Now, I hope it's clear that the whole purpose of this is to make the donor cells combat the tumor(s). The donor cells are supposed to find the myeloma cells and kill them. The donor cells do this by recognizing the myeloma cells as foreign cells and launching one of many "kill" methods. (I asked Ed and the actual biology is pretty complex and not really relevant.)

When the graft kills the tumor, you have GVT with a positive outcome. GVT - Graft vs Tumor. It's the objective and a good thing.

But GVT and GVHD are a bit like love and marriage. "You can't have one without the other."

If the graft (donated cells) are able to recognize the myeloma cells as foreign, they'll also recognize every cell in my body as foreign! The same graft that is killing the tumors is also trying to kill me as if I were a giant infection it stumbled across. This is the nature of Graft vs Host Disease (GVHD).

In order to get the GVT we want, we have to accept there will be some GVHD.

Common symptoms of GVHD tend to appear first in the more sensitive parts of the body. This would be the upper and lower GI tract, the eyes, and the skin.

GVHD is managed by three major drugs. MMF (mycophenolate mofetil or CellCept), tacrolimus or cyclosporine, and steroids. These three drugs fall into the category of anti-rejection drugs and their purpose is to prevent the host from rejecting the graft, and prevent the graft from attacking the host.

Yes, I have GVHD and it's manageable. Will it remain so? We don't know, because while 100% of the cells in my marrow are the donors, this is not the case in my bloodstream yet. It takes some time for my cells to die of old age and be replaced with the donor cells. It's entirely possible that, as the quantity of graft cells increases and the host cells decrease, the attack on my body will increase.

On the other hand, the ultimate objective is to use the anti-rejection drugs to buy enough time for the graft and the host to learn to live with one another (immune tolerance). There are LOTS of mini-allo patients who have been alive for years after their transplant. Eventually, the GVHD seems to get easier.

Sunday, October 12, 2008

So it's been a while

My brother called me today and mentioned I hadn't blogged in a while. His assumption was that everything must be going well because it's my habit to be quiet unless I have something to whine about.

He's right.

First things first. My brother's an actor along the same lines as I was a motorcycle racer. Loyal, convicted, dedicated, but not professional. In the pyramid of pass times, Rick and I are on the lower levels. We stand far from the peak.

But things seem to be changing recently. Seems he has to be in Austin, TX tomorrow morning. His driver will pick him up and deliver him to make-up and costuming. For two days he'll be shooting an HBO movie with Claire Danes.

I'm proud of him. Years of hard work and dedication are starting to pay off. Bravo!

But back to the subject at hand: How am I doing? I'm still losing a kilo every week. I get full easily. I don't like the taste of anything I put in my mouth. I don't like the GI discomfort brought on by food in my system, and I certainly don't enjoy the end result of digestion when it's all said and done.

In the real world, I'm getting worse every day, one millimeter at a time.

See, I'm being weened of the drugs that make me feel good. The intention is to allow my body to produce normal adrenaline and endorphines so I feel genuinely normal. The trouble is that the GVHD (Graft vs Host Disease) is creeping forward daily, so every centimeter I move forward and away from the drugs, the GVHD takes away.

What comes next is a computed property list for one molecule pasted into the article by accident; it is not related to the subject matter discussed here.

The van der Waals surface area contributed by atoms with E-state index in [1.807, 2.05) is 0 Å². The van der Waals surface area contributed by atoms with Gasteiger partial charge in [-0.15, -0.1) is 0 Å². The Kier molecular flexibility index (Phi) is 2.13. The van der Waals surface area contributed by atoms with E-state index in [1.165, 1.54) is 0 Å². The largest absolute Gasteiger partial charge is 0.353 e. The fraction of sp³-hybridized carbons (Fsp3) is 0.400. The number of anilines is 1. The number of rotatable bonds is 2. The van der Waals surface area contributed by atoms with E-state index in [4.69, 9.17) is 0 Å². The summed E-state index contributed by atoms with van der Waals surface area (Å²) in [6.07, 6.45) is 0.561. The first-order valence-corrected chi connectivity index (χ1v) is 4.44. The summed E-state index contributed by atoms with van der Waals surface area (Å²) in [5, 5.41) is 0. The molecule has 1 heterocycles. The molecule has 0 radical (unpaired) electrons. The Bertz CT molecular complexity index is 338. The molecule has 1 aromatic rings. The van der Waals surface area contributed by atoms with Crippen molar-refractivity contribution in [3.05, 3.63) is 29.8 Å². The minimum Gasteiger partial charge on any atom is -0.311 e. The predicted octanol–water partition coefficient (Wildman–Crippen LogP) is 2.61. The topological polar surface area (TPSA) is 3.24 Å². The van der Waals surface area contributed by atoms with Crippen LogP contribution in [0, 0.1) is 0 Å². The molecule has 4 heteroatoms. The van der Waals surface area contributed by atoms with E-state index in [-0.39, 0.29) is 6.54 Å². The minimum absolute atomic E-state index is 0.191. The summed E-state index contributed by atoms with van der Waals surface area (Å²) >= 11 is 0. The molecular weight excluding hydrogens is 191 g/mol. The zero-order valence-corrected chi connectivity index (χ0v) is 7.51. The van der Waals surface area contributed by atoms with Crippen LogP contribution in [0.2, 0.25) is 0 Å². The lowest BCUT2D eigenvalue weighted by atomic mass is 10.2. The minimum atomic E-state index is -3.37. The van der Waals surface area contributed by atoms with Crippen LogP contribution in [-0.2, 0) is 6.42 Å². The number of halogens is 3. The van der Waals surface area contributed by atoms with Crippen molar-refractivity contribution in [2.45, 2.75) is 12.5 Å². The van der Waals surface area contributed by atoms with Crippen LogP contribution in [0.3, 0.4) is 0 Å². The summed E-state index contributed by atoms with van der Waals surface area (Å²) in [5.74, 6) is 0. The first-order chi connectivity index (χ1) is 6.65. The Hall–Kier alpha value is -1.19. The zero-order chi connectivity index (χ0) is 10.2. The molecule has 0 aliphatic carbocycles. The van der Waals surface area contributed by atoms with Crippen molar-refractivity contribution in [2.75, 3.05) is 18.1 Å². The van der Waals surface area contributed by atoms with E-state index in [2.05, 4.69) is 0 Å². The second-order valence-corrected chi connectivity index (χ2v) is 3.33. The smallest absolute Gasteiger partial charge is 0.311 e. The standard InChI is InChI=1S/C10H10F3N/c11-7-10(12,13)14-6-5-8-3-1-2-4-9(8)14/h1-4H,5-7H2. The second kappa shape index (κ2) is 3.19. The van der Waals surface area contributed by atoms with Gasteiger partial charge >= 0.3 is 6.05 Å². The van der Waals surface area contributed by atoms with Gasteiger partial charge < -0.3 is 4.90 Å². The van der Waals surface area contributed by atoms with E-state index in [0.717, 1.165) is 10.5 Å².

Side effects of the changes come mainly in the form of nocturnal muscle cramps in my feet and shins. My hands cramp too.

On the other hand, I look good. I look healthy. Most people tell me I don't look like a cancer patient. I take that to mean I'm progressing as well as can be expected.

Side Note: Ed had a seminar in Seattle most of last week. He spent 6 days with me, went to Vancouver for two days and is now back in Seattle. Monday is Canadian Thanksgiving. We've been together 10 out of 12 days.

Tuesday, October 07, 2008

SCCA Team Visit

I went to my usual Tuesday meeting at the SCCA today. Apparently I'm doing well enough that they'll probably put me on a once per week schedule soon. Very little to report other than I'm still developing the "new normal", whatever that may be.

Today was bright and sunny. It's amazing how good I feel on days like this when compared to the average Seattle day.

Monday, October 06, 2008

Monday night

Ed's attending a seminar in Seattle this week, so we've been spending a lot of time together. It's rather like being a real couple again.

The steroid taper has left me in the doldrums. Energy levels are sub-par and general malaise is up. I'm trying to get used to another "new normal".

Basically everything is OK here.

Sunday, October 05, 2008


My brother sent me this link. It's worth a read.

Thursday, October 02, 2008

A bit of pain

Today was the penultimate step in my prednisone taper. I only got 10mg today. Yesterday I took off my Fentanyl patch for pain. I've felt like crap all day. I didn't even fix my tail.

Been posting and surfing and writing all day. I have cramps in my hands right now.

Tomorrow is physical therapy and another team meeting with the new doc on rotation.

My tail

For those who haven't seen my tail, here's a pic Ed took. Click to make it larger.

Wednesday, October 01, 2008

A moderate day.

Today was just an average day. I felt OK, had moderate amounts of energy, and did a few things around the house.

I also changed the oil and filter on the motorcycle.

For what it's worth, I'm over the argument with Doctor D. I'm going to let her lack of people skills pass under the bridge unless there are repurcussions at my Friday meeting with the new doctor on rotation. I can choose to carry a burden or I can choose to be the free man I am.

This evening I went out for Pho with my friend Linda. My GI elected to misbehave at the end of dinner, and I wanted to thank Linda for being patient with me. She's a good soul.

Tomorrow's plan? I have to do some sewing. My tiger ears and tail need maintenance. 5000 miles (8000km) and the thread wears out!

Anyway, life moves forward thru the miracle of modern chemistry.


My little toe-to-toe with Doctor D. happened about 13 hours ago. I'm still miffed. I'm still tweaked, and I'm still awake. She's not good for patients.